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Tuesday, 11 June, 2002, 13:39 GMT 14:39 UK
Body display 'may threaten donations'
Bodyworlds exhibition
The exhibition has been criticised all over the world
A display of human body parts on show in Newcastle could prevent people from donating organs for life-saving transplants, a leading doctor has claimed.

The Bodyworlds exhibition has provoked criticism as sensational and voyeuristic.

The exhibition's German creator Professor Gunther von Hagens, say his work is educational and artistic.

But Dr Roger Serle of Newcastle University's medical school, says the exhibition is "trivial" and could threaten future organ donations.

Dr Gunther von Hagens
Prof von Hagens says his work is art

Prof von Hagens uses a special technique called plastination to preserve bodies in a lifelike way.

He then places them in poses, which graphically show internal body parts and organs.

But Dr Serle said: "This exhibition is sensationalising and trivialising the very important act of body donation.

"Medical schools require people to provide their bodies and the concern is that exhibitions such as this are trivialising this whole aspect.

"Prof von Hagens says this is educational. I thinks it is not educational. What it is is a very sensational use of the human body and is very voyeuristic."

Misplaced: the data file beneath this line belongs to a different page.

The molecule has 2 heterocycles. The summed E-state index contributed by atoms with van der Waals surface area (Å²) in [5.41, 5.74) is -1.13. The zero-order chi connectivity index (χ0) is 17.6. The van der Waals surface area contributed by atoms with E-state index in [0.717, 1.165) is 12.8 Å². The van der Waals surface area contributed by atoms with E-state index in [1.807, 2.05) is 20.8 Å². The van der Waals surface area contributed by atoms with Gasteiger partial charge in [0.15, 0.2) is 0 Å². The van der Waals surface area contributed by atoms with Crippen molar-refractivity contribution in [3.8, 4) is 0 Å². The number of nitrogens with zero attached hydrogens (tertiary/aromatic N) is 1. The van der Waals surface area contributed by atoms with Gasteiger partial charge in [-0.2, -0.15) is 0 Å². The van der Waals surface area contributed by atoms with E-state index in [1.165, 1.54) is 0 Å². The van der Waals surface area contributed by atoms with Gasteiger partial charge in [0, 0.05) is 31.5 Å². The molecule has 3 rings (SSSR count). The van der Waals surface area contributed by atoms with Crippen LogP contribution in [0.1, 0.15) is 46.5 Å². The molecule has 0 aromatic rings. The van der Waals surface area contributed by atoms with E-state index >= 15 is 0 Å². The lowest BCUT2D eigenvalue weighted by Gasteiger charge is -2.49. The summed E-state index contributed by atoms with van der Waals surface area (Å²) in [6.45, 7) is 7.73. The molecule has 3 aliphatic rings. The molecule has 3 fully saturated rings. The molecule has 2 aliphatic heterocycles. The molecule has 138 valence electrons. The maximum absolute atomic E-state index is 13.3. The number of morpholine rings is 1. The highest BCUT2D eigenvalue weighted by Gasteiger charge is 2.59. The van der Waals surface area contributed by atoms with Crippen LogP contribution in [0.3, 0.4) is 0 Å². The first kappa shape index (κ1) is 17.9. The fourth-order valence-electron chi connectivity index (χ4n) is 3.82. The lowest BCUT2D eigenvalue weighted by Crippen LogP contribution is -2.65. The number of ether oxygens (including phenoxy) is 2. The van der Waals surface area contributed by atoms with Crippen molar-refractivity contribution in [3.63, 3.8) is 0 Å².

Organ grafting

Prof von Hagens, who is hosting the one-day exhibition on Tuesday in a bus outside Newcastle University, said: "We want to liberate anatomy from the experts.

"This exhibition is highly educational because when you can see beneath your skin you can see how fragile you are.

"You can see healthy organs compared to diseased organs like smokers' lungs."

But Dr Serle added: "There is the concern in the light of scandals about retained body parts that the number of people giving their bodies for organ grafting will decline."

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 ON THIS STORY
Prof Gunther von Hagens
"I am liberating anatomy for the people"
Dr Roger Serle, Newcastle University
"The exhibition is trivial"

Click here to go to Tyne
See also:

29 Mar 01 | Media reports
17 Mar 99 | Middle East
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